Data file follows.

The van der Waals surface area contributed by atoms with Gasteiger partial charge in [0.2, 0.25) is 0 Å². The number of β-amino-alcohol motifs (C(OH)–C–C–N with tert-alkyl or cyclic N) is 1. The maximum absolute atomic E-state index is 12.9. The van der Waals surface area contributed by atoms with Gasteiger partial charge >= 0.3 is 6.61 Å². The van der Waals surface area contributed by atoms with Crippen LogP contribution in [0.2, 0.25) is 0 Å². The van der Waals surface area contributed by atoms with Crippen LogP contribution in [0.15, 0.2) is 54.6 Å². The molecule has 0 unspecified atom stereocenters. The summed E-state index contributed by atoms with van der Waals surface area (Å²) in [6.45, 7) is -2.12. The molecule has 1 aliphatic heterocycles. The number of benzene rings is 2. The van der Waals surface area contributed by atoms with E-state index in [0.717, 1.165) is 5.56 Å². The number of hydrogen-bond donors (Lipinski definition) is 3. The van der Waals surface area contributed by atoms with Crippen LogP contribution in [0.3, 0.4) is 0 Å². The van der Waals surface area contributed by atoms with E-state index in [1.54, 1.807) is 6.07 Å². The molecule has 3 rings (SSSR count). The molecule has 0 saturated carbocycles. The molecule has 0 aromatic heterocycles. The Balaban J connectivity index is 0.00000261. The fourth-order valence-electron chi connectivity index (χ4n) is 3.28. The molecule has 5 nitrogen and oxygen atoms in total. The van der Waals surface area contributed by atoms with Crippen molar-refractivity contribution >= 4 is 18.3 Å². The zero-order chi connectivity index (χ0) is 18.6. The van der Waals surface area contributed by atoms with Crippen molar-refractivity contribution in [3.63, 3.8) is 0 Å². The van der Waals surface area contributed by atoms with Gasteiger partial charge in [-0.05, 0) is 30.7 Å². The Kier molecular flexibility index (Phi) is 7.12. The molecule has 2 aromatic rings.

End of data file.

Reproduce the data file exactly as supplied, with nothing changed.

The van der Waals surface area contributed by atoms with Gasteiger partial charge in [0.2, 0.25) is 0 Å². The number of β-amino-alcohol motifs (C(OH)–C–C–N with tert-alkyl or cyclic N) is 1. The maximum absolute atomic E-state index is 12.9. The van der Waals surface area contributed by atoms with Gasteiger partial charge >= 0.3 is 6.61 Å². The van der Waals surface area contributed by atoms with Crippen LogP contribution in [0.2, 0.25) is 0 Å². The van der Waals surface area contributed by atoms with Crippen LogP contribution in [0.15, 0.2) is 54.6 Å². The molecule has 0 unspecified atom stereocenters. The summed E-state index contributed by atoms with van der Waals surface area (Å²) in [6.45, 7) is -2.12. The molecule has 1 aliphatic heterocycles. The number of benzene rings is 2. The van der Waals surface area contributed by atoms with E-state index in [0.717, 1.165) is 5.56 Å². The number of hydrogen-bond donors (Lipinski definition) is 3. The van der Waals surface area contributed by atoms with Crippen LogP contribution in [0.3, 0.4) is 0 Å². The van der Waals surface area contributed by atoms with E-state index in [1.54, 1.807) is 6.07 Å². The molecule has 3 rings (SSSR count). The molecule has 0 saturated carbocycles. The molecule has 0 aromatic heterocycles. The Balaban J connectivity index is 0.00000261. The fourth-order valence-electron chi connectivity index (χ4n) is 3.28. The molecule has 5 nitrogen and oxygen atoms in total. The van der Waals surface area contributed by atoms with Crippen molar-refractivity contribution >= 4 is 18.3 Å². The zero-order chi connectivity index (χ0) is 18.6. The van der Waals surface area contributed by atoms with Crippen molar-refractivity contribution in [3.63, 3.8) is 0 Å². The van der Waals surface area contributed by atoms with Gasteiger partial charge in [-0.05, 0) is 30.7 Å². The Kier molecular flexibility index (Phi) is 7.12. The molecule has 2 aromatic rings.